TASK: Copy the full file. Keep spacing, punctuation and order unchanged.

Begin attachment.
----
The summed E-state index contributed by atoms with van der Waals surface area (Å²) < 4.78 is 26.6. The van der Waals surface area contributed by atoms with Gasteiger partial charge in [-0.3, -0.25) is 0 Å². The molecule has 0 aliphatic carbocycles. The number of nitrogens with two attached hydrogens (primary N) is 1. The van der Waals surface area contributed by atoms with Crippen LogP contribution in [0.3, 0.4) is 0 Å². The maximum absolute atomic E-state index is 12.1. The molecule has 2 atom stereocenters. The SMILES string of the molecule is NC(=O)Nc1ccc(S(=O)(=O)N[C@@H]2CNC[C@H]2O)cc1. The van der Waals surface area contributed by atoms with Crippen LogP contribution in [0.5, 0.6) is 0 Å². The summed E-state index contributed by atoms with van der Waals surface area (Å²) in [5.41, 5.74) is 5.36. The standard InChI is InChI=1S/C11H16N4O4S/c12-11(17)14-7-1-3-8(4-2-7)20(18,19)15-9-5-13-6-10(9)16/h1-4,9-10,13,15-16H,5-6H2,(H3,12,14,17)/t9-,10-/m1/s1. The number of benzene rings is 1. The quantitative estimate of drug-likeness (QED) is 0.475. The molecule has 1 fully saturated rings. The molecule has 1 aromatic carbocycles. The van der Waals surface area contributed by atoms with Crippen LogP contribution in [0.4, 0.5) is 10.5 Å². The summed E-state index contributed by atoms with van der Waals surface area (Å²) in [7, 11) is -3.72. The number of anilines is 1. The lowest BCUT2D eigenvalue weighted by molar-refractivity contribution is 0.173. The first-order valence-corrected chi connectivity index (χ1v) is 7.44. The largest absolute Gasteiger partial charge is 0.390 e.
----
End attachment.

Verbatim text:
The summed E-state index contributed by atoms with van der Waals surface area (Å²) < 4.78 is 26.6. The van der Waals surface area contributed by atoms with Gasteiger partial charge in [-0.3, -0.25) is 0 Å². The molecule has 0 aliphatic carbocycles. The number of nitrogens with two attached hydrogens (primary N) is 1. The van der Waals surface area contributed by atoms with Crippen LogP contribution in [0.3, 0.4) is 0 Å². The maximum absolute atomic E-state index is 12.1. The molecule has 2 atom stereocenters. The SMILES string of the molecule is NC(=O)Nc1ccc(S(=O)(=O)N[C@@H]2CNC[C@H]2O)cc1. The van der Waals surface area contributed by atoms with Crippen LogP contribution in [0.5, 0.6) is 0 Å². The summed E-state index contributed by atoms with van der Waals surface area (Å²) in [5.41, 5.74) is 5.36. The standard InChI is InChI=1S/C11H16N4O4S/c12-11(17)14-7-1-3-8(4-2-7)20(18,19)15-9-5-13-6-10(9)16/h1-4,9-10,13,15-16H,5-6H2,(H3,12,14,17)/t9-,10-/m1/s1. The number of benzene rings is 1. The quantitative estimate of drug-likeness (QED) is 0.475. The molecule has 1 fully saturated rings. The molecule has 1 aromatic carbocycles. The van der Waals surface area contributed by atoms with Crippen LogP contribution in [0.4, 0.5) is 10.5 Å². The summed E-state index contributed by atoms with van der Waals surface area (Å²) in [7, 11) is -3.72. The number of anilines is 1. The lowest BCUT2D eigenvalue weighted by molar-refractivity contribution is 0.173. The first-order valence-corrected chi connectivity index (χ1v) is 7.44. The largest absolute Gasteiger partial charge is 0.390 e.